Mike Adams

On just the second page of his introduction to Letter to a Christian Nation, Sam Harris says it is well known that “the beliefs of conservative Christians now exert an extraordinary influence over our national discourse – in our courts, in our schools, and in every branch of government.” The key word is “now,” which is inserted to create the false impression that we are a nation moving away from secularization – perhaps even towards a theocracy.

It is difficult to imagine how anyone with an IQ above room temperature could imagine that we are not becoming an increasingly secular society – witness, for example, the accelerated and largely successful efforts to remove prayer or any mention of God from the classroom. That the beliefs of conservative Christians are exerting less influence in these realms has never been a question for serious debate. The debate has always centered on the effects of these rather obvious trends.

A native of Wilmington, North Carolina recently asked me some rather pointed questions about the state of education in America today. He attended New Hanover High School several decades ago when prayer in schools was still legal. He also claims to remember when students put their shotguns in their lockers and went hunting after school. Perhaps his best question was this: “Why is that we have more violence in schools years after we took the guns out of students’ lockers? Do you think that has something to do with us taking God out of our schools, too?”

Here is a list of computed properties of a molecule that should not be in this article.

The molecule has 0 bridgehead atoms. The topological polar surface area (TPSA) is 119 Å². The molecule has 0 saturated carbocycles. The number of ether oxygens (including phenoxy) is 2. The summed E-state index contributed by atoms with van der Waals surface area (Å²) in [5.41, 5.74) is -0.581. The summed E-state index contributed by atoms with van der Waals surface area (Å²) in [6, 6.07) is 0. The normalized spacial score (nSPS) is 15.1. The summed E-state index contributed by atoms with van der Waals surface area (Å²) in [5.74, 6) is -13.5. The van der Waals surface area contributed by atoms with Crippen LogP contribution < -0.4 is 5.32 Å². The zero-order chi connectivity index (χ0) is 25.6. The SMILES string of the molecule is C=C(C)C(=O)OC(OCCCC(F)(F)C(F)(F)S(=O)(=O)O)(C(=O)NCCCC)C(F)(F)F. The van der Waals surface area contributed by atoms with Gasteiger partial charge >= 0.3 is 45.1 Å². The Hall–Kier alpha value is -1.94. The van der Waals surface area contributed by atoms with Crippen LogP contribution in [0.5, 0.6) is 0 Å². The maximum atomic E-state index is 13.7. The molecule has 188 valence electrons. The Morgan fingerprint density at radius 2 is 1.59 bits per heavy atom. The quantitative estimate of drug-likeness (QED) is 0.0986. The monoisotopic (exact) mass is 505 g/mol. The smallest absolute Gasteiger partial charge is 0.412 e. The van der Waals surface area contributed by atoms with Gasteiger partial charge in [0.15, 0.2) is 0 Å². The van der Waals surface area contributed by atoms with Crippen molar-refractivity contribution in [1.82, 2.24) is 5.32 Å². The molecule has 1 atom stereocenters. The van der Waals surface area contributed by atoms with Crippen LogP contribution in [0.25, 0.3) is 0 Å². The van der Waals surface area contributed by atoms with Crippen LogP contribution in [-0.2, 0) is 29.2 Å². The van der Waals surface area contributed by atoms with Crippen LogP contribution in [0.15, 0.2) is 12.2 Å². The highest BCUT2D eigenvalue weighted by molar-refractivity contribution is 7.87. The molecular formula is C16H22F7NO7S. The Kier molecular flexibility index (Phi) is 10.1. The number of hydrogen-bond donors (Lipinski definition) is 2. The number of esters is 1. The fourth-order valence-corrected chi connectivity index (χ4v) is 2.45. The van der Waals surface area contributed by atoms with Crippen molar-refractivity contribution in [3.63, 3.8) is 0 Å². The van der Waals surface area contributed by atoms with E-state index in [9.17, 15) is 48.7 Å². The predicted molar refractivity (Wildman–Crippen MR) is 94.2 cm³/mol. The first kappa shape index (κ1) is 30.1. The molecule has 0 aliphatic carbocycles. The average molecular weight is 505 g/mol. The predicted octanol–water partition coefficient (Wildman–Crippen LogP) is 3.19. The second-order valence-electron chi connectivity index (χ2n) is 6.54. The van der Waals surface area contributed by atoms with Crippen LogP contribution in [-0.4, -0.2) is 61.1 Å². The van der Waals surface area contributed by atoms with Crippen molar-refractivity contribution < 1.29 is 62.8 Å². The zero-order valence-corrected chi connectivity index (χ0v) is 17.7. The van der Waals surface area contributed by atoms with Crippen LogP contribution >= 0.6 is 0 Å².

The question is not an easy one at all. It requires a thoughtful, or, one might, say, “nuanced” response.

Christians who believe that restoring prayer in schools is a “solution” to the “problem” of school violence are deluding themselves. The issue is so much more complex than that. Along with the removal of God from our schools we have also seen the removal of fathers from our households. And we do a disservice to ourselves to focus merely on what is missing from our schools and from the lives of our students. We must also look at new threats they are facing.

Just across the street from New Hanover High School there are crack houses and heroin houses. Sadly, some of them have been owned by local community “leaders” who have turned a blind eye to what their renters have been doing just a stone’s throw from our public schools and school children. Conservatives are right to point out the fact that so many of these dealers are products of a failed experiment in welfare – and this also speaks to the issue of the absence of fathers. But liberals are right to point out that Wilmington’s drug problem skyrocketed during the 1980s when conservatives were leading the so-called war on drugs.

Mike Adams

Mike Adams is a criminology professor at the University of North Carolina Wilmington and author of Letters to a Young Progressive: How To Avoid Wasting Your Life Protesting Things You Don't Understand.